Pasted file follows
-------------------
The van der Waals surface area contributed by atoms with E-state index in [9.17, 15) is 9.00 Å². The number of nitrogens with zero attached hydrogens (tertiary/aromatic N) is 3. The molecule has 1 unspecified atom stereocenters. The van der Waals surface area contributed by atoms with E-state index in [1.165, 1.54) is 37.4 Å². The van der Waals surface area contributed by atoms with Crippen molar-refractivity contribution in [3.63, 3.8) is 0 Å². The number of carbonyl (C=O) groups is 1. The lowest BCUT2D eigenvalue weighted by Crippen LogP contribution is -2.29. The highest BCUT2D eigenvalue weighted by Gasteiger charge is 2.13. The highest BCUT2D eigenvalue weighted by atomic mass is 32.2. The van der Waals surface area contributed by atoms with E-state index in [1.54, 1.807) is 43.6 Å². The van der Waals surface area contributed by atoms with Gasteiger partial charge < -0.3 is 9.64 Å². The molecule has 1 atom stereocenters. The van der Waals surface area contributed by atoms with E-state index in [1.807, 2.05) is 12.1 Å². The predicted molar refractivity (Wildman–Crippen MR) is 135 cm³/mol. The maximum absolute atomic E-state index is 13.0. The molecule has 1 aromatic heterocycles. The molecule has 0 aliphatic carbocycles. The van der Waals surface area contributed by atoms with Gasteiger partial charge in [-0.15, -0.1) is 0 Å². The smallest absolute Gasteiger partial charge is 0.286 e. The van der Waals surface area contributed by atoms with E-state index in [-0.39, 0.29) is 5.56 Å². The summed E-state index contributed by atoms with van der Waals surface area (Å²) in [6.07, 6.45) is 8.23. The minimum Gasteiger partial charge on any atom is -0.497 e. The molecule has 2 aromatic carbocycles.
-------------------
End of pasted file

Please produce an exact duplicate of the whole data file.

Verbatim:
The van der Waals surface area contributed by atoms with E-state index in [9.17, 15) is 9.00 Å². The number of nitrogens with zero attached hydrogens (tertiary/aromatic N) is 3. The molecule has 1 unspecified atom stereocenters. The van der Waals surface area contributed by atoms with E-state index in [1.165, 1.54) is 37.4 Å². The van der Waals surface area contributed by atoms with Crippen molar-refractivity contribution in [3.63, 3.8) is 0 Å². The number of carbonyl (C=O) groups is 1. The lowest BCUT2D eigenvalue weighted by Crippen LogP contribution is -2.29. The highest BCUT2D eigenvalue weighted by Gasteiger charge is 2.13. The highest BCUT2D eigenvalue weighted by atomic mass is 32.2. The van der Waals surface area contributed by atoms with E-state index in [1.54, 1.807) is 43.6 Å². The van der Waals surface area contributed by atoms with Gasteiger partial charge < -0.3 is 9.64 Å². The molecule has 1 atom stereocenters. The van der Waals surface area contributed by atoms with E-state index in [1.807, 2.05) is 12.1 Å². The predicted molar refractivity (Wildman–Crippen MR) is 135 cm³/mol. The maximum absolute atomic E-state index is 13.0. The molecule has 1 aromatic heterocycles. The molecule has 0 aliphatic carbocycles. The van der Waals surface area contributed by atoms with Gasteiger partial charge in [-0.15, -0.1) is 0 Å². The smallest absolute Gasteiger partial charge is 0.286 e. The van der Waals surface area contributed by atoms with E-state index in [-0.39, 0.29) is 5.56 Å². The summed E-state index contributed by atoms with van der Waals surface area (Å²) in [6.07, 6.45) is 8.23. The minimum Gasteiger partial charge on any atom is -0.497 e. The molecule has 2 aromatic carbocycles.